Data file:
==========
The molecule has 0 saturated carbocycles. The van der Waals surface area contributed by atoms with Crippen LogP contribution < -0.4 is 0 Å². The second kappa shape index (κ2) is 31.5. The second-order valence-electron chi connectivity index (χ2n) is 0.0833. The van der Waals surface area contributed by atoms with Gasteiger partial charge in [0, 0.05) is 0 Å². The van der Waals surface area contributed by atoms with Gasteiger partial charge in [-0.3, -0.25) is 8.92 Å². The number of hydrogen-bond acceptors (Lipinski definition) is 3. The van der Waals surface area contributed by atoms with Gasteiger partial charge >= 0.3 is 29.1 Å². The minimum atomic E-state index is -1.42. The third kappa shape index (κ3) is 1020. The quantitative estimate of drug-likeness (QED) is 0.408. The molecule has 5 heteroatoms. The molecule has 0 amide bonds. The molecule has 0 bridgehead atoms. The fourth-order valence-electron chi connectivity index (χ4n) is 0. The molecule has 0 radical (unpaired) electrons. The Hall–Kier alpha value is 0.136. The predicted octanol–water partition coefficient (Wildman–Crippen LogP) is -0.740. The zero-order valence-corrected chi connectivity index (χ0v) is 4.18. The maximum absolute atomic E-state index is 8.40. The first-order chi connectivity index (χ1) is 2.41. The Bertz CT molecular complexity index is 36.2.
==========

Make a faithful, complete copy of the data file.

The molecule has 0 saturated carbocycles. The van der Waals surface area contributed by atoms with Crippen LogP contribution < -0.4 is 0 Å². The second kappa shape index (κ2) is 31.5. The second-order valence-electron chi connectivity index (χ2n) is 0.0833. The van der Waals surface area contributed by atoms with Gasteiger partial charge in [0, 0.05) is 0 Å². The van der Waals surface area contributed by atoms with Gasteiger partial charge in [-0.3, -0.25) is 8.92 Å². The number of hydrogen-bond acceptors (Lipinski definition) is 3. The van der Waals surface area contributed by atoms with Gasteiger partial charge >= 0.3 is 29.1 Å². The minimum atomic E-state index is -1.42. The third kappa shape index (κ3) is 1020. The quantitative estimate of drug-likeness (QED) is 0.408. The molecule has 5 heteroatoms. The molecule has 0 amide bonds. The molecule has 0 bridgehead atoms. The fourth-order valence-electron chi connectivity index (χ4n) is 0. The molecule has 0 radical (unpaired) electrons. The Hall–Kier alpha value is 0.136. The predicted octanol–water partition coefficient (Wildman–Crippen LogP) is -0.740. The zero-order valence-corrected chi connectivity index (χ0v) is 4.18. The maximum absolute atomic E-state index is 8.40. The first-order chi connectivity index (χ1) is 2.41. The Bertz CT molecular complexity index is 36.2.